FRANKLIN COUNTY, Fla. (WTXL) — Gov. Ron DeSantis expanded Florida's state of emergency due to Hurricane Sally Tuesday afternoon.
This now includes Franklin, Gadsden, Jackson, and Liberty counties because of the flooding and tornado risks in our area.
This cuts through the legal red tape of getting help to communities that need it making disaster response faster.
Apalachicola rainfall is proving to be a constant annoyance and one that is bringing other issues to light.
Sandbag locations are open in Franklin County and many yards in Apalachicola are already holding inches of water.
The clink of chains, whipping winds, and smashing tides are the only sounds heard on Carrabelle Beach. Throughout Franklin County, most are staying inside as Hurricane Sally begins to dump rain on the forgotten coast.
But not Frederick Kahler.
"I'm really disappointed to find out, nobody bothered to tell me this ditch, that ditch, they don't run together," said Kahler. "They just sit there with water. It's like you run a bathtub with water, eventually, it's going to overflow."
Kahler decided to start digging.
"Now, we have a trench, a little ditch," Kahler said. "The water is going for the most part into the next ditch which will go out into 12th Street, the main artery here."
Last month, residents in Appalachicola woke up to flooded yards.
"We've got a lot of flooding in yards and lower-lying areas," said Begos. "Most of the sewer system is currently down due to flooding."
Now there's a warning for people living in the city: Avoid showers, baths, even unnecessary flushing to make sure the flooded sewage system isn't overwhelmed more than it is now.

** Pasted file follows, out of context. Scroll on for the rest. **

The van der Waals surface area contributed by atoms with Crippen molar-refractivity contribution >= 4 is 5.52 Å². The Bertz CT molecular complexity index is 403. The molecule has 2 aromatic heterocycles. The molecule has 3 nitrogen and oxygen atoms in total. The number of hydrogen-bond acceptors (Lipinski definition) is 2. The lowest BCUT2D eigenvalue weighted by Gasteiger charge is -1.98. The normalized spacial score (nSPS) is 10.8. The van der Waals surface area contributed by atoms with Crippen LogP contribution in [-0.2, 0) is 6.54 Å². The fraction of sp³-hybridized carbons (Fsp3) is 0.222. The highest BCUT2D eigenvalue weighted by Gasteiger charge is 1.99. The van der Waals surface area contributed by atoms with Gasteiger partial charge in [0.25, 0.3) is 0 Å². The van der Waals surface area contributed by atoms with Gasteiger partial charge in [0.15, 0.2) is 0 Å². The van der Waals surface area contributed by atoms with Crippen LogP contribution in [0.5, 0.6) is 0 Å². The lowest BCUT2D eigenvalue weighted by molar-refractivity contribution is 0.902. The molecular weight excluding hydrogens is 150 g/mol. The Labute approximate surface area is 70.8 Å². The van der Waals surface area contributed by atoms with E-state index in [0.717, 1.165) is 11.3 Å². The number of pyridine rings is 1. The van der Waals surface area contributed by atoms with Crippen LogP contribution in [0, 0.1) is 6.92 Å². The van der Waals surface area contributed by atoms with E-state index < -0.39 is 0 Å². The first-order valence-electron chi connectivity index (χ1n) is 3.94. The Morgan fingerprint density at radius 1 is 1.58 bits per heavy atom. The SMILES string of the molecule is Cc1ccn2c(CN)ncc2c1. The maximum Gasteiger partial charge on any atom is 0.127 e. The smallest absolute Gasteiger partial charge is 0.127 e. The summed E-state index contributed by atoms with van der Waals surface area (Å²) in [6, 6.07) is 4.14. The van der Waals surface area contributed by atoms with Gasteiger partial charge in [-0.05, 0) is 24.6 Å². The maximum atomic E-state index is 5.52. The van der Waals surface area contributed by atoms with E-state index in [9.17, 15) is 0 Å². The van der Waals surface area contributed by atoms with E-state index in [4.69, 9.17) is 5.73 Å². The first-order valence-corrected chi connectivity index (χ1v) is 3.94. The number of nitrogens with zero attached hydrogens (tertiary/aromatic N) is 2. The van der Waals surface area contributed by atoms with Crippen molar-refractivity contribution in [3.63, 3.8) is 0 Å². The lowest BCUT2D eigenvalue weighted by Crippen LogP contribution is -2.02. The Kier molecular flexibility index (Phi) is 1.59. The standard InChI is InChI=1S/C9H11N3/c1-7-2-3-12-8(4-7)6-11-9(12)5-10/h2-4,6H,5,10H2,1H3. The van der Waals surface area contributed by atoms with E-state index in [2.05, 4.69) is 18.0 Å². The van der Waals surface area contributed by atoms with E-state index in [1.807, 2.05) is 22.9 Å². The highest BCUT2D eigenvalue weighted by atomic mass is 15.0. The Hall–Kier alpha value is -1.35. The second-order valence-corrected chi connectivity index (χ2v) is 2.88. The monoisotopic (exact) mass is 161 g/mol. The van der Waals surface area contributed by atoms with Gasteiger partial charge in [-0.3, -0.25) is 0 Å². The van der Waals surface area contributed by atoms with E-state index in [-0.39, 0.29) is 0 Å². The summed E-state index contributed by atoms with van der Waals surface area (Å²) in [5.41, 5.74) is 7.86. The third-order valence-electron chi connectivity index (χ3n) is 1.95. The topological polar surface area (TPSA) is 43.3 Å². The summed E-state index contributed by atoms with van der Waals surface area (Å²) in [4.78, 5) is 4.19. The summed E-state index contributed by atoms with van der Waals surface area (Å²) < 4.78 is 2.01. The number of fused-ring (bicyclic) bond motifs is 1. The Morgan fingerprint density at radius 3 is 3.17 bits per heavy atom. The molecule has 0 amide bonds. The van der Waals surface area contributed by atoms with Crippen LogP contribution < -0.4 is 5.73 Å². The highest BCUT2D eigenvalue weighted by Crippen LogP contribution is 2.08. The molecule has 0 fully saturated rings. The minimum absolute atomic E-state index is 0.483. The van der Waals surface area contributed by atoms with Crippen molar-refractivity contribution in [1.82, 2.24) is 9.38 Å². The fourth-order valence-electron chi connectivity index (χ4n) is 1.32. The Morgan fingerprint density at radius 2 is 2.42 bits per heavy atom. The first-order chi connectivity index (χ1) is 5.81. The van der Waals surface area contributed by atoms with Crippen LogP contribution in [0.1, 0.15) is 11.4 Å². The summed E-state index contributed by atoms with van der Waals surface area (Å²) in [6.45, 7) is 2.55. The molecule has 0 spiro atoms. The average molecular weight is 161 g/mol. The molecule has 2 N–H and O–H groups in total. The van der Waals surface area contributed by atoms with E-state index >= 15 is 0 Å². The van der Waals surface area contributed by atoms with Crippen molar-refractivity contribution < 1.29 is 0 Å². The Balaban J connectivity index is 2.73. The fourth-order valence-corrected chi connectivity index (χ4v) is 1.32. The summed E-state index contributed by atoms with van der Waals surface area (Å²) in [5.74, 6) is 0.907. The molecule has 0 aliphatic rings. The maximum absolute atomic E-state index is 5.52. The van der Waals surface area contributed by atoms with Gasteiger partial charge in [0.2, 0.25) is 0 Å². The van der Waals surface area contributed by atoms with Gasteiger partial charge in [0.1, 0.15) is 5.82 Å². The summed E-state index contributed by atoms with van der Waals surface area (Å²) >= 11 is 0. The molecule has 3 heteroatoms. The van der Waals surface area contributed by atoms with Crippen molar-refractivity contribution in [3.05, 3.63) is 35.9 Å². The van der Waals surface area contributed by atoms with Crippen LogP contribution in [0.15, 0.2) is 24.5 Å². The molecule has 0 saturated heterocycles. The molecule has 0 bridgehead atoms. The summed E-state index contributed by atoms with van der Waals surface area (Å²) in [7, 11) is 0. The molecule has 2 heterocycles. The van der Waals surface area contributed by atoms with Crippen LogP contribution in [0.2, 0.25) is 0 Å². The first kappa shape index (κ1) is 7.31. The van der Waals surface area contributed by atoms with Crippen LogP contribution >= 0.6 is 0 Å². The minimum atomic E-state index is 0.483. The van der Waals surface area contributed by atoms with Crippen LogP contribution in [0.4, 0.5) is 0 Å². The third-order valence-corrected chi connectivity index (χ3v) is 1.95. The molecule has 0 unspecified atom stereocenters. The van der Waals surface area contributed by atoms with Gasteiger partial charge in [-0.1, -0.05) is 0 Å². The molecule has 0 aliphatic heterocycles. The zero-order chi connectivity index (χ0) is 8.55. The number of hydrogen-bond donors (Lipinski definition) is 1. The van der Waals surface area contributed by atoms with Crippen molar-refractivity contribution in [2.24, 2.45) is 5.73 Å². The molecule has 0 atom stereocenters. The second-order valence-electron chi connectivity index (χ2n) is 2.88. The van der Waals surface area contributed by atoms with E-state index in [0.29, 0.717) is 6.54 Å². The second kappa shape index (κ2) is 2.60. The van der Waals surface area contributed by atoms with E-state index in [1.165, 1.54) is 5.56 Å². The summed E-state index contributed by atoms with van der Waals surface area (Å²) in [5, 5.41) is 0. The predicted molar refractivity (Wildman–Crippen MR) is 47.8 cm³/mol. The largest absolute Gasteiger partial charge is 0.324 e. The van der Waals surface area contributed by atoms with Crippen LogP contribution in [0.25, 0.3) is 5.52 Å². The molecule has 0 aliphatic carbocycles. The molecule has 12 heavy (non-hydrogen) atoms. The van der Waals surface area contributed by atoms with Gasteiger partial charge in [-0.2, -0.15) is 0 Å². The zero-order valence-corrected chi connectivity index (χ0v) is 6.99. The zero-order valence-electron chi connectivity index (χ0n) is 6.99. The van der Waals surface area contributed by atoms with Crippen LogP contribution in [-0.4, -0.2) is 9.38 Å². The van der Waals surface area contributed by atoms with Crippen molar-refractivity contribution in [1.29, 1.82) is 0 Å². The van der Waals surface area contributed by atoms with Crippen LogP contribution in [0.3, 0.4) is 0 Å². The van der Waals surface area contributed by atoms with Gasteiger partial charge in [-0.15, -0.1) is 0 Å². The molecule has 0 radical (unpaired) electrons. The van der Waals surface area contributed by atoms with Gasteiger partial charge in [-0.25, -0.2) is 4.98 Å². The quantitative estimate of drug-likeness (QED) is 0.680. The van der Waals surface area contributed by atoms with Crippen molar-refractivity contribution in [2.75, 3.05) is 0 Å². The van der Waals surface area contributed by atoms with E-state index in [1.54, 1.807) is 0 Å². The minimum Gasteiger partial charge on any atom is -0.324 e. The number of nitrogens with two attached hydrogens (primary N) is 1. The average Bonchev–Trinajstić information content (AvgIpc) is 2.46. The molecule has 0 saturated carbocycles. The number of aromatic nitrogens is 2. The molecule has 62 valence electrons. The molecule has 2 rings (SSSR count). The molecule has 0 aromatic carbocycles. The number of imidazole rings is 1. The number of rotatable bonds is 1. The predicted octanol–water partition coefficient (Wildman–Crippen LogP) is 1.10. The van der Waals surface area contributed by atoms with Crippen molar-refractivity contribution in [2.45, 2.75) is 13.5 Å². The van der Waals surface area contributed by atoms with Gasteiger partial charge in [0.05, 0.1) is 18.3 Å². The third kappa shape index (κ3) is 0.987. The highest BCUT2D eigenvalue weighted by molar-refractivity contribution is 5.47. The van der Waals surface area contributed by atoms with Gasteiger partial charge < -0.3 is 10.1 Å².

"That's what happens when it gets all sorts of infiltration from rain, high tides, things like that," Begos said.
Begos says that means trouble for the city's sewage.
"The ground is pretty saturated," said Kevin Begos, the mayor of Apalachicola. "It's been consistently wet for a month or so. When it can't dry out, it doesn't hold as much water. It was pretty dry but there's been consistent rain the last month or two."
Now, the commission is exploring ways to keep the sewage pipes from flooding.
"We're actually exploring and writing all sorts of grants to upgrade and fix the sewer systems," Begos said. "We know some of it has a lack of maintenance and old pipes. Some of it we're exploring more high tech things like digital meters to tell us when certain parts flood."
While Begos focuses on what's underground, Kahler says he'll focus on what's above ground.
"I'll be out here digging and I want the other citizens to get out here and dig," said Kahler. "Don't complain. The mayor is overwhelmed."
Begos says he plans to have plans to fix the sewage pipes finalized by next year. They will have vacuum trucks to quickly pump flooded pipes by the end of the month.